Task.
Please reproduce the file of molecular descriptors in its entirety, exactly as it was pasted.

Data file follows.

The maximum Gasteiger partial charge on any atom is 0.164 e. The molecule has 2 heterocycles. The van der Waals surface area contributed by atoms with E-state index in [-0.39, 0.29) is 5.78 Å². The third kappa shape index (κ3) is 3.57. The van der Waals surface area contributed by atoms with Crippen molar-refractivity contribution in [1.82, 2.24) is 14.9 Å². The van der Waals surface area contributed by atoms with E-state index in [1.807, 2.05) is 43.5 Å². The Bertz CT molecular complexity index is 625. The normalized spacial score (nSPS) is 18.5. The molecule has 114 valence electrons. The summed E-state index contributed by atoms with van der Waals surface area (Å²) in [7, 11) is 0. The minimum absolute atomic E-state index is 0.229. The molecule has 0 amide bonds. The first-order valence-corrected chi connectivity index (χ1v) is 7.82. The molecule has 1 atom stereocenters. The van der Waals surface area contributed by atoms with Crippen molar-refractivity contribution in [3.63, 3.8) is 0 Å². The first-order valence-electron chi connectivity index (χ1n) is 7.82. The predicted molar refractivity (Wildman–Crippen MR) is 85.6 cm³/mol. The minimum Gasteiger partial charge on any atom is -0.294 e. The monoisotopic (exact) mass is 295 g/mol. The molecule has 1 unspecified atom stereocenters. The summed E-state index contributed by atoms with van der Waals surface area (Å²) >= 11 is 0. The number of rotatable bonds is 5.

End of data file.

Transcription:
The maximum Gasteiger partial charge on any atom is 0.164 e. The molecule has 2 heterocycles. The van der Waals surface area contributed by atoms with E-state index in [-0.39, 0.29) is 5.78 Å². The third kappa shape index (κ3) is 3.57. The van der Waals surface area contributed by atoms with Crippen molar-refractivity contribution in [1.82, 2.24) is 14.9 Å². The van der Waals surface area contributed by atoms with E-state index in [1.807, 2.05) is 43.5 Å². The Bertz CT molecular complexity index is 625. The normalized spacial score (nSPS) is 18.5. The molecule has 114 valence electrons. The summed E-state index contributed by atoms with van der Waals surface area (Å²) in [7, 11) is 0. The minimum absolute atomic E-state index is 0.229. The molecule has 0 amide bonds. The first-order valence-corrected chi connectivity index (χ1v) is 7.82. The molecule has 1 atom stereocenters. The van der Waals surface area contributed by atoms with Crippen molar-refractivity contribution in [3.63, 3.8) is 0 Å². The first-order valence-electron chi connectivity index (χ1n) is 7.82. The predicted molar refractivity (Wildman–Crippen MR) is 85.6 cm³/mol. The minimum Gasteiger partial charge on any atom is -0.294 e. The monoisotopic (exact) mass is 295 g/mol. The molecule has 1 unspecified atom stereocenters. The summed E-state index contributed by atoms with van der Waals surface area (Å²) >= 11 is 0. The number of rotatable bonds is 5.